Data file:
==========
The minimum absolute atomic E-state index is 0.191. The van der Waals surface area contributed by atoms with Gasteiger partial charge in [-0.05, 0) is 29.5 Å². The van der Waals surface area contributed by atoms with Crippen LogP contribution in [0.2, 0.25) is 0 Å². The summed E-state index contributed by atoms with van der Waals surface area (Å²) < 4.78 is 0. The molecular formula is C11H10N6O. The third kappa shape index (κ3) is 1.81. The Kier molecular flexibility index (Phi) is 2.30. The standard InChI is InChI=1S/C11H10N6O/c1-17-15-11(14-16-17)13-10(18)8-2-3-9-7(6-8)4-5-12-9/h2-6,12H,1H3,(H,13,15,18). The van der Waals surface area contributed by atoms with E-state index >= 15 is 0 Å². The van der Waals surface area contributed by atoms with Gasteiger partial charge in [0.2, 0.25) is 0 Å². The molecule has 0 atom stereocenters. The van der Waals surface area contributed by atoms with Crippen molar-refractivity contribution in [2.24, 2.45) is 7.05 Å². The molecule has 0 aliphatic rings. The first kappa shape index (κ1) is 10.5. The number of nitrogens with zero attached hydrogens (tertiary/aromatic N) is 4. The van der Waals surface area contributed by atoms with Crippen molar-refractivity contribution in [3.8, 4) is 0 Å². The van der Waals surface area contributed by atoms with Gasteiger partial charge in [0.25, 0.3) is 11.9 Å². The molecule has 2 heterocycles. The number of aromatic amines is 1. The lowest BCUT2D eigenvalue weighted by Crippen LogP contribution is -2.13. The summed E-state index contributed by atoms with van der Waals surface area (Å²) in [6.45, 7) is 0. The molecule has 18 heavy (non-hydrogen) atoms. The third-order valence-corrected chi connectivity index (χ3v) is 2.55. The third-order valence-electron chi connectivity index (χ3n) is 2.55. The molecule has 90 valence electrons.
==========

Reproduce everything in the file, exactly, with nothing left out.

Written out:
The minimum absolute atomic E-state index is 0.191. The van der Waals surface area contributed by atoms with Gasteiger partial charge in [-0.05, 0) is 29.5 Å². The van der Waals surface area contributed by atoms with Crippen LogP contribution in [0.2, 0.25) is 0 Å². The summed E-state index contributed by atoms with van der Waals surface area (Å²) < 4.78 is 0. The molecular formula is C11H10N6O. The third kappa shape index (κ3) is 1.81. The Kier molecular flexibility index (Phi) is 2.30. The standard InChI is InChI=1S/C11H10N6O/c1-17-15-11(14-16-17)13-10(18)8-2-3-9-7(6-8)4-5-12-9/h2-6,12H,1H3,(H,13,15,18). The van der Waals surface area contributed by atoms with E-state index >= 15 is 0 Å². The van der Waals surface area contributed by atoms with Gasteiger partial charge in [0.2, 0.25) is 0 Å². The molecule has 0 atom stereocenters. The van der Waals surface area contributed by atoms with Crippen molar-refractivity contribution in [2.24, 2.45) is 7.05 Å². The molecule has 0 aliphatic rings. The first kappa shape index (κ1) is 10.5. The number of nitrogens with zero attached hydrogens (tertiary/aromatic N) is 4. The van der Waals surface area contributed by atoms with Crippen molar-refractivity contribution in [3.8, 4) is 0 Å². The van der Waals surface area contributed by atoms with Gasteiger partial charge in [0.25, 0.3) is 11.9 Å². The molecule has 2 heterocycles. The number of aromatic amines is 1. The lowest BCUT2D eigenvalue weighted by Crippen LogP contribution is -2.13. The summed E-state index contributed by atoms with van der Waals surface area (Å²) in [6.45, 7) is 0. The molecule has 18 heavy (non-hydrogen) atoms. The third-order valence-corrected chi connectivity index (χ3v) is 2.55. The third-order valence-electron chi connectivity index (χ3n) is 2.55. The molecule has 90 valence electrons.